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Stories for summer: drinking and rioting

BMJ 2011; 343 doi: (Published 17 August 2011) Cite this as: BMJ 2011;343:d5281
  1. Jane Smith, deputy editor
  1. jsmith{at}

It’s received wisdom in public health circles that raising the price of things like alcohol and cigarettes reduces their consumption: indeed there’s strong evidence that price rises work, most recently rehearsed in the BMJ in the debate over minimum prices for alcohol (BMJ 2011;342:d1063, doi:10.1136/bmj.d1063). I was therefore struck by the view of Russian alcohol experts that raising the price of alcohol was not a solution to Russia’s problem of alcohol misuse.

Shaun Walker’s feature describes how alcohol misuse accounts for more than half the deaths of men of working age in Russia “and goes a long way to explaining why the life expectancy for men has hovered around 60 years in the past decade” (doi:10.1136/bmj.d5240). Yet, as Walker explains, consumption per head in Russia (15.8 litres of pure alcohol per person a year) is not that much greater than in many other European countries (Moldova, the Czech Republic, and Hungary consume more, and UK consumption is 13.4 litres). What helps to account for the damage is Russians’ consumption of surrogate alcohol not meant for drinking—such as perfume and surgical spirit—and their habit of going on extended benders, or zapoi. There’s also great regional variation, with the problem worse in remoter and colder regions. The Russian experts quoted in the article think that raising the price of alcohol would simply result in people drinking more surrogates: “You need to tackle the primary reasons why people drink . . . poverty and a lack of cultural or spiritual satisfaction.”

That sounds as though it could be an explanation for England’s recent riots. In his column Des Spence blames many things and talks of generational worklessness, social exclusion, drugs, and alcoholism (doi:10.1136/bmj.d5253). But, like the politicians, he also worries about a culture of rights without responsibilities and one that blames professionals. “Politicians should understand that there is no perfect system: professionals make mistakes. The drive to control everything is resulting in chaos.”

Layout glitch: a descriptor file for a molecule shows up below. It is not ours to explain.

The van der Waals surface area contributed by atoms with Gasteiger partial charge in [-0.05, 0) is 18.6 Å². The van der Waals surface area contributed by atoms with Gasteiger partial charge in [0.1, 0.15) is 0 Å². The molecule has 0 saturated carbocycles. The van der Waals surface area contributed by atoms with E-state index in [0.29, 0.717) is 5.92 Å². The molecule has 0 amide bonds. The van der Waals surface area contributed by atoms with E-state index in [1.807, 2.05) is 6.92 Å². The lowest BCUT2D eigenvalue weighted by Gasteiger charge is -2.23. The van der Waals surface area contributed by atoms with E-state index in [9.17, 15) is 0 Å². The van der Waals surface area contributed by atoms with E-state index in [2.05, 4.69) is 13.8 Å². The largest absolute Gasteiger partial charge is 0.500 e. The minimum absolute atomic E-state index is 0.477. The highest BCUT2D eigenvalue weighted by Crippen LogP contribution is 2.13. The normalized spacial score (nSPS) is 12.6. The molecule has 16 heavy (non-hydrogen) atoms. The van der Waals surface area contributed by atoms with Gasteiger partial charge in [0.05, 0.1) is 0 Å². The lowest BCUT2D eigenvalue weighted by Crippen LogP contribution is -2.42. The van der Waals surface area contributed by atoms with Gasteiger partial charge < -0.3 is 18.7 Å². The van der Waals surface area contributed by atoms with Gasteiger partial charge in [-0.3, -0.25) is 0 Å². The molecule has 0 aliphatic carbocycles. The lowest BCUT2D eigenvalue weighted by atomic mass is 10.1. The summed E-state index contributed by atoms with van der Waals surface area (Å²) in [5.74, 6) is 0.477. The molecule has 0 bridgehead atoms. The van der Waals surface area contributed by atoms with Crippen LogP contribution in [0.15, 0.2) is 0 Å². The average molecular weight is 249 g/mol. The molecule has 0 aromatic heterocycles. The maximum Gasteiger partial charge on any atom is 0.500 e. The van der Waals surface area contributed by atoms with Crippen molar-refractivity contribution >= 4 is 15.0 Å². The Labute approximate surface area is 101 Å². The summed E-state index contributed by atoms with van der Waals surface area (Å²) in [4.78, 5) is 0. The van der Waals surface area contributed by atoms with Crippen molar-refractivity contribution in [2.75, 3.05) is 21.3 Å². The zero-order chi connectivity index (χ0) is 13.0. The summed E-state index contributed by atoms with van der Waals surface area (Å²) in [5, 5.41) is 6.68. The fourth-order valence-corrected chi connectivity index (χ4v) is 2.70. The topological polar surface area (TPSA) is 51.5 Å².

Martin McKee and Rosalind Raine take a rather different perspective in their editorial on the riots (doi:10.1136/bmj.d5248). A public health perspective has, they say, been neglected in all the comment on the riots, yet it may have something to offer: crime and its causes are, after all, one of the wider determinants of health. They point out that mathematical models of epidemics have been shown to explain the characteristics of riots. They think that it is possible to do ecological analyses to work out why riots happened in some places and not others and case-control studies comparing people who riot with those who don’t. Finally, public health approaches can help to identify plausible interventions to respond to rioting—and they end with a plea for randomised controlled trials of different types of sentences for crimes.

That might seem a far cry from clinical medicine—and indeed one of the criticisms of the white paper on public health in England made by Jonathan Shapiro and Chris Spencer Jones in their editorial is that it plays down the medical and clinical aspects of public health and its role in the NHS (doi:10.1136/bmj.d4834). “At a strategic level [the public health system’s] zeitgeist will be more about social engineering and less about service planning, a function that risks being separated entirely from epidemiology and the knowledge of disease.”

There’s lots more of interest in this double issue—and we hope it will keep you going till our next issue on 3 September.


Cite this as: BMJ 2011;343:d5281


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